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Conflict Resolution Day

Conflict Resolution Day (17th October 2019) is a global event, intended to promote the concept of peaceful conflict resolution.

One of the main purposes of Conflict Resolution Day is to increase awareness of various peaceful methods of resolution available, such as mediation and arbitration.

In this short article, we discuss two popular methods of alternative dispute resolution (ADR), arbitration and mediation.

What is Alternative Dispute Resolution (ADR)?

Alternative Dispute Resolution is any method that is used to resolve a dispute instead of resorting to litigation or formal legal proceedings. In civil disputes, parties are encouraged to follow pre-action protocols which encourage ADR. This is because the judiciary believe that litigation should be a last resort and want to encourage parties to resolve disputes outside the doors of the court. More often than not, commercial contracts will feature dispute resolution clauses and they sometimes prescribe the type of ADR that should be followed before escalating disputes to the formal proceedings stage.

Including such a clause in a contract focuses the minds of the parties and guides them in how to attempt to resolve a dispute. Disputes can be time consuming and costly so a process to follow in a bid to end the dispute is often welcomed by all involved.

There are many forms of ADR, two particularly popular methods are arbitration and mediation.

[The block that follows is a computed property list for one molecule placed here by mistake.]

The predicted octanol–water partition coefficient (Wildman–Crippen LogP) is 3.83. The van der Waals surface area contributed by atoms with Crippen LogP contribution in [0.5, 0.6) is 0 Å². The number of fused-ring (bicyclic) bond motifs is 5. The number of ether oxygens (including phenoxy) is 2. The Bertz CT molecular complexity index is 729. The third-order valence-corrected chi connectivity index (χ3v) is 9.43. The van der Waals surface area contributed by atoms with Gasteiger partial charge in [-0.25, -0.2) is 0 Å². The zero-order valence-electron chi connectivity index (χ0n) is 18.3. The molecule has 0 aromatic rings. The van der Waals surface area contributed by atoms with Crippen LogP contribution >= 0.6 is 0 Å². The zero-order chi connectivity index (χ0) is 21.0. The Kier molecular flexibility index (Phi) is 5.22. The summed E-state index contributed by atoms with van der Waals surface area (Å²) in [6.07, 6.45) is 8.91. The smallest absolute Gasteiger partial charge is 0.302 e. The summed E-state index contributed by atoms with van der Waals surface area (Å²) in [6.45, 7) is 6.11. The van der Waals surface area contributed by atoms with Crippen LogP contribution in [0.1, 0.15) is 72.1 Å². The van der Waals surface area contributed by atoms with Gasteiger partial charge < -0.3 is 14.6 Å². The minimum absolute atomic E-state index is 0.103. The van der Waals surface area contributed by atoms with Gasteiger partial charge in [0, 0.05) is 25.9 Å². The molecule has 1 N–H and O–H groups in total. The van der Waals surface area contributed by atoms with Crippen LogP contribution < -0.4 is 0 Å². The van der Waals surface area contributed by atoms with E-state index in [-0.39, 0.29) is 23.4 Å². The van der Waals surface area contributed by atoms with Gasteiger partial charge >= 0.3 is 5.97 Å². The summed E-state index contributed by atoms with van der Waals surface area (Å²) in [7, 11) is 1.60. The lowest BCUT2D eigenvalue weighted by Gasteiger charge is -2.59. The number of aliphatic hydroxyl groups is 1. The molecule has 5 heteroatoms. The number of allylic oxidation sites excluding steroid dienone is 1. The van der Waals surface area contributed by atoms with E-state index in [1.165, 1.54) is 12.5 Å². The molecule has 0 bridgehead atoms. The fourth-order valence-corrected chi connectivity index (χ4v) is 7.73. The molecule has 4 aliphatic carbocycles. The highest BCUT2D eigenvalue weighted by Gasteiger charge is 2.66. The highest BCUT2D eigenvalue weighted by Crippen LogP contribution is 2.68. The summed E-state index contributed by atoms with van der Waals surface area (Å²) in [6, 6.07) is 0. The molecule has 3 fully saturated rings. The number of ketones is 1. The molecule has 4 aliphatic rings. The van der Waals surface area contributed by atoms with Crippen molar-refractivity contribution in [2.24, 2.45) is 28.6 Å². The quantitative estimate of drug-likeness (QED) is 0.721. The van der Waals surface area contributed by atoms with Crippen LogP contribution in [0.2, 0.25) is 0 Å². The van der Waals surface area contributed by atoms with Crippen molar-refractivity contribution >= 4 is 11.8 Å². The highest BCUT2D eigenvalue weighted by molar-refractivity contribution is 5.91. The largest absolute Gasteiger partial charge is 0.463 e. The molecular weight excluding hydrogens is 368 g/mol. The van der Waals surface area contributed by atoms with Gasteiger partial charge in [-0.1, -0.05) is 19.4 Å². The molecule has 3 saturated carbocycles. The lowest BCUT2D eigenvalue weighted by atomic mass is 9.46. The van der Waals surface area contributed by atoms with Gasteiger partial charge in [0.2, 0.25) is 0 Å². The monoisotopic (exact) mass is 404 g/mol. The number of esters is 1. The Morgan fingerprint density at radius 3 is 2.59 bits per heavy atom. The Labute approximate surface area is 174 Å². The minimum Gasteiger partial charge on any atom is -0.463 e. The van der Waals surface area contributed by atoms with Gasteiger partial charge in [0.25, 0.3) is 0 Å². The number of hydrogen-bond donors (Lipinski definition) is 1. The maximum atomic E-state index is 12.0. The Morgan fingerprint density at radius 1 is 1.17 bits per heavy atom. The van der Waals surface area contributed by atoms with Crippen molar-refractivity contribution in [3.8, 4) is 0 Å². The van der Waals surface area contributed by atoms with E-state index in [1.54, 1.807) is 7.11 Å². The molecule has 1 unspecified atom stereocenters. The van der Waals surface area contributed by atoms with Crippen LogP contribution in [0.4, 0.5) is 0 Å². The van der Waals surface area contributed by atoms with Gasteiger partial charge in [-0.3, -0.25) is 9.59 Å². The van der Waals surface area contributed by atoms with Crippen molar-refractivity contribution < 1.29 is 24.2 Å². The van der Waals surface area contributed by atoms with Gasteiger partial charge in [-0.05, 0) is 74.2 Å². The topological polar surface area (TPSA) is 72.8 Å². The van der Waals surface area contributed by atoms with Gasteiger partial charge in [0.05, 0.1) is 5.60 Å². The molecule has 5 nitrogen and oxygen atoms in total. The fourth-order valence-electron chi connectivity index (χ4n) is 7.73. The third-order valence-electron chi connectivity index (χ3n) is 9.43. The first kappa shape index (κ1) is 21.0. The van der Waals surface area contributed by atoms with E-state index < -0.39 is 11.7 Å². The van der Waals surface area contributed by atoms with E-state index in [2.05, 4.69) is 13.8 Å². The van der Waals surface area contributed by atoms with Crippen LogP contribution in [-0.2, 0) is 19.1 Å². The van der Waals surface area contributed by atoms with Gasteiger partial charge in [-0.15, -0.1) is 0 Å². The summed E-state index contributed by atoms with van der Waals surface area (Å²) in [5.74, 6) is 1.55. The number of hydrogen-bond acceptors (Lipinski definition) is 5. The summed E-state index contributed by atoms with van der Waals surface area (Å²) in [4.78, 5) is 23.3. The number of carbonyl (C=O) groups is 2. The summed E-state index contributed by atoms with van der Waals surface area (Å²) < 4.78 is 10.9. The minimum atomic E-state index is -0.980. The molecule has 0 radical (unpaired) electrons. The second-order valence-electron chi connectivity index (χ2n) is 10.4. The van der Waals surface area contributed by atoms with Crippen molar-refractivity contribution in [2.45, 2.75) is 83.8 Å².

What is arbitration?

Arbitration is a process whereby parties agree contractually to have a dispute resolved in a private setting by (usually a panel of) arbitrators; the result is binding. An arbitration can follow a specific process and be governed by particular rules (for example, an ICC arbitration) or be more fluid, known as an ad hoc arbitration.

Usual steps in an arbitration are:

  • Agreement to arbitrate
  • Select an arbitrator
  • Prepare for the hearing
  • Present the case to the arbitrators
  • Award
  • Enforcement



  • Binding process achieves certainty
  • Confidential- protects reputation
  • More flexible process than court proceedings
  • The parties can choose their arbitrators
  • Usually quicker than litigation



  • In some cases, it can be as costly as litigation
  • Relies on both parties agreeing to arbitration
  • Opportunities for appeal more limited
  • Decisions don’t set a precedent

What is mediation?

Mediation is a process that parties to a dispute engage in with a view to settle a dispute with the assistance of a neutral third party.

It is often used before parties to resort to litigation.


  • Confidential – again seeks to protect damage to reputation, rather than a court hearing which can attract public observers/ press attention
  • The parties involved are in control of the process – they decide if a settlement is reached
  • It can include an ‘outcome’ that cannot be achieved in litigation (for instance, an apology)
  • It doesn’t rely upon rules of evidence as litigation does
  • Relatively speedy and cost effective (when compared to arbitration or litigation)



  • It can result in horse-trading to reach a settlement
  • Settlement is not guaranteed
  • There is a cost attached to it which in lower value disputes could be significant


Both arbitration and mediation have the advantage that they are confidential. This can be very valuable, particularly in commercial disputes where trade secrets, professional reputation and preserving commercial relationships can be at stake.

For more information, contact Rebecca on 0114 225 3082 / r.draper@shulaw.co.uk.

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